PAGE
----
I understand that the result of InSAR interferometry yields a LoS deformation and if deformation in the vertical or horizontal is to be computed, it should require additional gps observations at the site.

My first question is, could I simply solve for the components (vertical and horizontal) using geometry from the incidence angle?

Secondly, for DEM generated by repeat pass SAR images, i understand that the height obtain is relative. Can someone explain to me what does relative mean? Does it refer to the change in height from the first image to that of the second image? How then can I get an absolute height?

  • 1
    I'm not a great judge technically on this question but it looks to me like it contains multiple questions, making it too broad for our focussed Q&A format. If you have not already taken the Tour, I recommend that you do.
    – PolyGeo
    Jun 10 '15 at 9:29

Indeed, the results of a single-geometry InSAR analysis yield Line of Sight deformations. When using a double geometry (both imagery in acscending and descending directions) the vertical component can be computed.

The horizontal deformation measurement is in that case sensitive in the East-West direction en far less sensitive in the North-South direction (due to the speed of the satellite). Of course, any measurement noise causing differences in the ascending and descending orbit results will be interpreted as horizontal deformation.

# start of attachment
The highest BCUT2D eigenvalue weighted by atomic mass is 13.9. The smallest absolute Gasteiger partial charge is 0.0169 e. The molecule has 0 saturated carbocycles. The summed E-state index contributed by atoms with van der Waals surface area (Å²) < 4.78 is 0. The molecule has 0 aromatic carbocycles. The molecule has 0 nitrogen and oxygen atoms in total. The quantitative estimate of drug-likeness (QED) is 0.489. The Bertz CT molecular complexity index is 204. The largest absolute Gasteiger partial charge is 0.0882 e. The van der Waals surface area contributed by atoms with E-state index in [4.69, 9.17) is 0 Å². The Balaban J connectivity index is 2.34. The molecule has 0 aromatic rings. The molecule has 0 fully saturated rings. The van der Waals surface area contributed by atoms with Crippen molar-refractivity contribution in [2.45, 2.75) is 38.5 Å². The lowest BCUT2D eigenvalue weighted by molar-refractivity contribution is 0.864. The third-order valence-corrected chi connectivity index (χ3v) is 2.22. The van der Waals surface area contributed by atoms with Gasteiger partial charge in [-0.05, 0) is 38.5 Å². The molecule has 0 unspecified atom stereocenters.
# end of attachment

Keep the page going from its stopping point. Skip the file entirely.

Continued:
When using only one geometry, the vertical and/or horizontal deformation can only be computed when making stronger assumptions. In an area where horizontal deformation is very unlikely, e.g. a flat road on subsiding soil, one might make the assumption that only vertical deformation is present. When matched with GPS-measured deformation vectors, other assumptions can be made. Of course, the validity of those assumptions should be rigorously investigated on a case-by-case basis, with thorough understanding of the likely structural and non-structural deformation processes taking place on the site.

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